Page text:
Blood Bank of Alaska sells old building, lowers loan payment

  • The Blood Bank of Alaska moved into its new home earlier this year, and just sold its old building on Laurel Street to the Southcentral Foundation. (Photo/Courtesy/Neeser Inc.)

The Blood Bank of Alaska has sold its old Laurel Street building, cutting a large chunk from the debt it owes to the Alaska Industrial Development and Export Authority for its new building.

“We consider this absolutely spectacular news,” BBA board chairman and Bristol Bay Native Corporation CFO Ryan York said in an interview. “We were calling it an early Christmas present.”

The Southcentral Foundation bought the building for unspecified purposes for a sum of $2.4 million. 

Chris Bryant, a special assistant to SCF’s Resource and Development Department, didn’t give away any specifics in a statement to the Journal.

“Many of Southcentral Foundation’s programs are outgrowing their current facilities,” he wrote. “SCF purchased the Laurel Street building because it has ample space to support a clinic or medical office and is strategically located to the SCF campus. This building will help to continue to meet the growing needs of our customer-owners. The next step is to determine the highest and best use of the facility. We will then reconfigure the existing property to best provide for our expanding programs.”

The foundation, or SCF, is a subsidiary nonprofit of Cook Inlet Region Inc., one of 12 Alaska Native regional corporations established by the Alaska Native Claims Settlement Act of 1971.

ANMC is 63 years old and was established by the Indian Health Service in November 1953. The new location and the transfer of ownership from IHS to joint management by SCF and ANTHC occurred around 1997/1998.

The Laurel Street building housed the Blood Bank of Alaska until February 2016, when BBA moved into a new 57,000 square foot facility adjacent to Alaska regional Hospital.

Blood Bank management said the Laurel Street building was inadequate for blood banking regulations that had developed heavily since the AIDS outbreak of the 1980s.

York said the building is “not really usable in its current form,” though he doesn’t know what SCF intends to use it for. Agreeing with Bryant, he said he expects the building will need renovation for its new use.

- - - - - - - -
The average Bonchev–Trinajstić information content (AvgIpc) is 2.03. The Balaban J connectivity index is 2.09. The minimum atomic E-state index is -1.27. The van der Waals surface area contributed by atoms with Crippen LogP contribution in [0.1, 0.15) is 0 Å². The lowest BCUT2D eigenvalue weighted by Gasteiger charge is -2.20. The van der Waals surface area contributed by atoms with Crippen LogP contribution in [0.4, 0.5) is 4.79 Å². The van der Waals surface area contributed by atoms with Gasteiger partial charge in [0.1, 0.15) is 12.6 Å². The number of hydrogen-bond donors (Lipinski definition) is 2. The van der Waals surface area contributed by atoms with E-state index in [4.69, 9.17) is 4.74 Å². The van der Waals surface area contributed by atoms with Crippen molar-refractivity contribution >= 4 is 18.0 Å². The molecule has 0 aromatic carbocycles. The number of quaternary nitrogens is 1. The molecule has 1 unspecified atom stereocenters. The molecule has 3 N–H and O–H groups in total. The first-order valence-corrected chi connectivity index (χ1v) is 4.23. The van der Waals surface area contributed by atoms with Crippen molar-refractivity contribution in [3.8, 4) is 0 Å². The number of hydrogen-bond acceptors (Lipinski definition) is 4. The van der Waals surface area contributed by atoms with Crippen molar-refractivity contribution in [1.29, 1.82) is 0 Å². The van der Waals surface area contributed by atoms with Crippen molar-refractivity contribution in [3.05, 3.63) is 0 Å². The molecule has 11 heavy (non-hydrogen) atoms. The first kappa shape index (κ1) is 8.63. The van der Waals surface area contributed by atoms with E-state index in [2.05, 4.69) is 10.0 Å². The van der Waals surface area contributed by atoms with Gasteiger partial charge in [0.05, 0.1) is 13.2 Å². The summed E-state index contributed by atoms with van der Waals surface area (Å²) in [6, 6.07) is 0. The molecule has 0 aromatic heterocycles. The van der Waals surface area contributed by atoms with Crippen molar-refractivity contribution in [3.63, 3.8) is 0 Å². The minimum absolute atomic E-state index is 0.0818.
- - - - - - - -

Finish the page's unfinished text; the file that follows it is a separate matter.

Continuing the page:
SCF’s payment is less than the $2.7 million the Blood Bank had originally hoped for in its financial plans.

“We’ve only been out of the building for 10 months, he said. “In a good market you expect a building to move in 12 months, and we’re definitely not in a good market.”

In practice the difference boils down to $1,700 per month on the 35-year loan, which York said is relatively insignificant.

The building sale removes a large chunk of overhead from the AIDEA loan payment. At the beginning of the year, BBA CEO Bob Scanlon estimated the monthly loan service payment around $40,000 a month. With the building sale, York said the payment is now $212,000 per year, or $18,700 per month.

Though BBA’s capital campaign officially ended earlier in the year, York said the nonprofit still has ongoing two- to four-year pledges coming in.

The now-lowered AIDEA loan payment was central to a series of employee allegations against the Blood Bank of Alaska in the latter half of 2016.

In late summer, word surfaced that BBA was exporting 100 units of blood a week to LifeStream, a California blood bank. Such agreements are common within the industry of blood banking.

Blood Bank employees, however, filed two complaints to the U.S. Food and Drug Administration tying the export agreement to the loan payments. Employees alleged a shortage of blood on the bank’s shelves and a host of operational problems, including overly aggressive donor recruitment and unethical or illegal blood drawing practices.

Blood Bank leadership denies there have ever been any blood shortages. BBA provides blood for 22 of 25 Alaska medical centers, and each has filled its orders in a timely fashion.

In response to the employee complaints, BBA launched an internal investigation performed by three of its board members. The board members said in a detailed report that they could not substantiate any of the claims of Linda Soriano, the blood bank’s former grant writer who spearheaded the first complaint.

DJ Summers can be reached at [email protected].

Updated: 
12/28/2016 - 12:06pm

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